Patients Telling Tales: Stories That Can Teach Us How to Combat the Opioid Epidemic

By: Jill Mattingly, DHSc, MMSc, PA-C
Mercer University, Atlanta

He sat comfortably in the overstuffed chair in the dimly lit room. He had just started a buprenorphine induction in our clinic and was on the other side of his moderate opioid withdrawal symptoms. The patient, I’ll call John, became more talkative than when he arrived for his appointment earlier in the day. The conversation moved to the genesis of his unfortunate journey into opioid use disorder (OUD). It was simply a dental procedure, a generous prescription of opioids for longer than needed, and a new, wonderful sensation. He quickly used up that first prescription and immediately started to think of ways to get a refill. When asked about the way he felt when he used the medication, he lit up and recounted how it changed evenings in his home. When he used the medication after work, it made his life brighter and more enjoyable. He played with his kids more and spent quality time with his wife. Inevitably, his daily use led to tolerance and the need for more dosing just to keep from getting sick. The usual ways of obtaining more medication were difficult and unpredictable, and he started becoming an expert at finding more prescription opioids. 

The most creative way he found more of these prescription narcotics was to search the real estate announcements of open houses in upper-middle-class neighborhoods. He would put on his most professional suit and proceed to attend several each weekend as a prospective buyer. During the showing, he would excuse himself to use the restroom and make his way to the owner’s bathroom. Amazingly, he would almost always find bottles of prescription opioids and benzodiazepines in the medicine cabinet. He was careful to take only what would not be immediately missed and then resume his ruse with the realtor.

During her follow-up maintenance appointment, my buprenorphine patient, I’ll call her Jane, brought proof of her exhaustive attempts prior to her OUD treatment to ensure she would never run out of her prescription opioids. She propped up a desk size monthly calendar on the chair beside her and flipped the pages month by month. Each square was filled with writing, except for the Sunday squares.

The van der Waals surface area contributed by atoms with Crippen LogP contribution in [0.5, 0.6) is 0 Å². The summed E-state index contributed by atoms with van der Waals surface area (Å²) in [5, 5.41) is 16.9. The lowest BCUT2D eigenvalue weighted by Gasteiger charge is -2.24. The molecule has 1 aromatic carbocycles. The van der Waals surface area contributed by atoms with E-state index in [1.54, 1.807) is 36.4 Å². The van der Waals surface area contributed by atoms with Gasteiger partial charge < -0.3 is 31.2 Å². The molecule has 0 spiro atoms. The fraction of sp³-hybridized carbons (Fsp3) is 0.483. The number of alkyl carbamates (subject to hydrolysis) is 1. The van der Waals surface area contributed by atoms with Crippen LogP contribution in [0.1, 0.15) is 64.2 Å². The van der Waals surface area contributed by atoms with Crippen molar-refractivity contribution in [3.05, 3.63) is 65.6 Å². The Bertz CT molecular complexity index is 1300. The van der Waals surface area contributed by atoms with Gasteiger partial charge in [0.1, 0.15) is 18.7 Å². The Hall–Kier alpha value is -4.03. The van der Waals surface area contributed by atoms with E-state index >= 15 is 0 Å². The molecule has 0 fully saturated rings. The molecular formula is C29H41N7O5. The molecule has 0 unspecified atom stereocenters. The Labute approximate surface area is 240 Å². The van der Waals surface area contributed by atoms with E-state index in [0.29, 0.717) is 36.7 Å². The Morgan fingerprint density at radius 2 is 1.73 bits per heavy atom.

Upon further inspection, I saw that each day had a name and address of a physician or a clinic followed by medication names and pill numbers. Jane had successfully built a schedule of a different clinic each day of the month. 

This was before any state was using the Prescription Drug Monitoring Program (PDMP) so she had at least 20 clinics that were not savvy to her technique. Each clinician unaware of the other, providing Jane with 30 – 90 pill prescriptions. Keeping this schedule was a full-time endeavor devastating her finances and family.  

 Both of these patients had progressed to 20 – 30 hydrocodone pills a day before seeking treatment for opioid use disorder (OUD). 

Previously, each had found a way to get what they needed through deception or theft. John taking from unaware homeowners, and Jane is developing a doctor shopping schedule. Over the last ten years, the opioid epidemic has helped uncover these deceptive techniques, and clinicians are at a better vantage point to help patients avoid these pitfalls. With the implementation of the PDMP in many states, studies have found that it has been effective in preventing drug abuse, diversion, and doctor shopping. Several years ago, the American Medical Association encouraged consumers to safely store opioids at home by securely locking the medication cabinets. Locking these prescription medications up at home not only protects children and adolescents, but it also provides a barrier to any other drug seeker that may access the home. 

See Jill Mattingly, DHSc, MMSc, PA-C speak at the GAPA 2021 CME Conference in Hilton Head Island, SC July 12-16, 2021.

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